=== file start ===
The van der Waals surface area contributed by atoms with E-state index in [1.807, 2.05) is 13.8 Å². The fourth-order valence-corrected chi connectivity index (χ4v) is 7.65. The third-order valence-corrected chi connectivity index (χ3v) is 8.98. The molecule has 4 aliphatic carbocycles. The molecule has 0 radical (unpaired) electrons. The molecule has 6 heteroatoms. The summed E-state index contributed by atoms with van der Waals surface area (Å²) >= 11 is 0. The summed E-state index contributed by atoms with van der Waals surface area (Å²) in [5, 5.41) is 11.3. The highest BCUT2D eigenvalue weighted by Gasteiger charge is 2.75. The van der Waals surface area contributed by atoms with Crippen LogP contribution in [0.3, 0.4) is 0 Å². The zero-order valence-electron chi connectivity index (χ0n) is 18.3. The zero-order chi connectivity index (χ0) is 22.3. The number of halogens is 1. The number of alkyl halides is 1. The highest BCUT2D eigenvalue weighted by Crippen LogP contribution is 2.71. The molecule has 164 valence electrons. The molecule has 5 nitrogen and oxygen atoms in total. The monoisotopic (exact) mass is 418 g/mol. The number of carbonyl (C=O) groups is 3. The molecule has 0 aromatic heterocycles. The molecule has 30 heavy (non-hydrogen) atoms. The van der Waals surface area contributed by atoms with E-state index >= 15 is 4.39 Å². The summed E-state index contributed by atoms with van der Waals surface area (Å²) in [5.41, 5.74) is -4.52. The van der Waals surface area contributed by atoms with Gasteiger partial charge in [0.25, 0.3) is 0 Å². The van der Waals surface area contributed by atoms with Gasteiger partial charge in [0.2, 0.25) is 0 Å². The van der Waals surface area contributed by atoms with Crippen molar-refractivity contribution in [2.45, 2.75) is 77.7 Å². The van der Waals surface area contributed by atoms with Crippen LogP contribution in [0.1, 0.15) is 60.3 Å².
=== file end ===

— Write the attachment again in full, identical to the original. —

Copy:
The van der Waals surface area contributed by atoms with E-state index in [1.807, 2.05) is 13.8 Å². The fourth-order valence-corrected chi connectivity index (χ4v) is 7.65. The third-order valence-corrected chi connectivity index (χ3v) is 8.98. The molecule has 4 aliphatic carbocycles. The molecule has 0 radical (unpaired) electrons. The molecule has 6 heteroatoms. The summed E-state index contributed by atoms with van der Waals surface area (Å²) >= 11 is 0. The summed E-state index contributed by atoms with van der Waals surface area (Å²) in [5, 5.41) is 11.3. The highest BCUT2D eigenvalue weighted by Gasteiger charge is 2.75. The van der Waals surface area contributed by atoms with Crippen LogP contribution in [0.3, 0.4) is 0 Å². The zero-order valence-electron chi connectivity index (χ0n) is 18.3. The zero-order chi connectivity index (χ0) is 22.3. The number of halogens is 1. The number of alkyl halides is 1. The highest BCUT2D eigenvalue weighted by Crippen LogP contribution is 2.71. The molecule has 164 valence electrons. The molecule has 5 nitrogen and oxygen atoms in total. The monoisotopic (exact) mass is 418 g/mol. The number of carbonyl (C=O) groups is 3. The molecule has 0 aromatic heterocycles. The molecule has 30 heavy (non-hydrogen) atoms. The van der Waals surface area contributed by atoms with E-state index >= 15 is 4.39 Å². The summed E-state index contributed by atoms with van der Waals surface area (Å²) in [5.41, 5.74) is -4.52. The van der Waals surface area contributed by atoms with Gasteiger partial charge in [0.25, 0.3) is 0 Å². The van der Waals surface area contributed by atoms with Gasteiger partial charge in [0.2, 0.25) is 0 Å². The van der Waals surface area contributed by atoms with Crippen molar-refractivity contribution in [2.45, 2.75) is 77.7 Å². The van der Waals surface area contributed by atoms with Crippen LogP contribution in [0.1, 0.15) is 60.3 Å².